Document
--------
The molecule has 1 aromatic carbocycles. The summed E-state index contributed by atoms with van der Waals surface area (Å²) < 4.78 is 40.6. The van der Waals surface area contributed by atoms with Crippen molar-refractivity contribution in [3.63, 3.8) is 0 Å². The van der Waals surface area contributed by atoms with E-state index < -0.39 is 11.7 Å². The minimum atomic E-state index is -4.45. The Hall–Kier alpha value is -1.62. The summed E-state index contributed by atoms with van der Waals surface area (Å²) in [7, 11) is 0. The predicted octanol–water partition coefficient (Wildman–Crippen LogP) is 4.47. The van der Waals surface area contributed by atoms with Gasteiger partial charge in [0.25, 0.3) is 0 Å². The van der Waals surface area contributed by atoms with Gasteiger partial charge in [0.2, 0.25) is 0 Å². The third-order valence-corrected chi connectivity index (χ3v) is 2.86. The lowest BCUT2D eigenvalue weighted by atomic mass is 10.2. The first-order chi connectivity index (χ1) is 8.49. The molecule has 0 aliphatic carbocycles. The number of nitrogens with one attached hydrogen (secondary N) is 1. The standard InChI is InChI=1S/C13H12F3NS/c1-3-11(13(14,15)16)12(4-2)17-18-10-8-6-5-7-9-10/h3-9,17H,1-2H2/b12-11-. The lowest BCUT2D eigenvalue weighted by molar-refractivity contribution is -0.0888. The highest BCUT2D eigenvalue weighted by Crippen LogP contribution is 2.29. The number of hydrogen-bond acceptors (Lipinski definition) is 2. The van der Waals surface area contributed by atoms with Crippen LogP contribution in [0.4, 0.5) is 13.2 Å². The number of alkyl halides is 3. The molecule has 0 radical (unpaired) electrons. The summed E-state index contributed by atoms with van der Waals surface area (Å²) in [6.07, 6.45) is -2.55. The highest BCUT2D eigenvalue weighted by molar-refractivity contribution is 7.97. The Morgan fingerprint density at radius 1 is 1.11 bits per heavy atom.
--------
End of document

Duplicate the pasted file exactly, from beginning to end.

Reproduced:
The molecule has 1 aromatic carbocycles. The summed E-state index contributed by atoms with van der Waals surface area (Å²) < 4.78 is 40.6. The van der Waals surface area contributed by atoms with Crippen molar-refractivity contribution in [3.63, 3.8) is 0 Å². The van der Waals surface area contributed by atoms with E-state index < -0.39 is 11.7 Å². The minimum atomic E-state index is -4.45. The Hall–Kier alpha value is -1.62. The summed E-state index contributed by atoms with van der Waals surface area (Å²) in [7, 11) is 0. The predicted octanol–water partition coefficient (Wildman–Crippen LogP) is 4.47. The van der Waals surface area contributed by atoms with Gasteiger partial charge in [0.25, 0.3) is 0 Å². The van der Waals surface area contributed by atoms with Gasteiger partial charge in [0.2, 0.25) is 0 Å². The third-order valence-corrected chi connectivity index (χ3v) is 2.86. The lowest BCUT2D eigenvalue weighted by atomic mass is 10.2. The first-order chi connectivity index (χ1) is 8.49. The molecule has 0 aliphatic carbocycles. The number of nitrogens with one attached hydrogen (secondary N) is 1. The standard InChI is InChI=1S/C13H12F3NS/c1-3-11(13(14,15)16)12(4-2)17-18-10-8-6-5-7-9-10/h3-9,17H,1-2H2/b12-11-. The lowest BCUT2D eigenvalue weighted by molar-refractivity contribution is -0.0888. The highest BCUT2D eigenvalue weighted by Crippen LogP contribution is 2.29. The number of hydrogen-bond acceptors (Lipinski definition) is 2. The van der Waals surface area contributed by atoms with Crippen LogP contribution in [0.4, 0.5) is 13.2 Å². The number of alkyl halides is 3. The molecule has 0 radical (unpaired) electrons. The summed E-state index contributed by atoms with van der Waals surface area (Å²) in [6.07, 6.45) is -2.55. The highest BCUT2D eigenvalue weighted by molar-refractivity contribution is 7.97. The Morgan fingerprint density at radius 1 is 1.11 bits per heavy atom.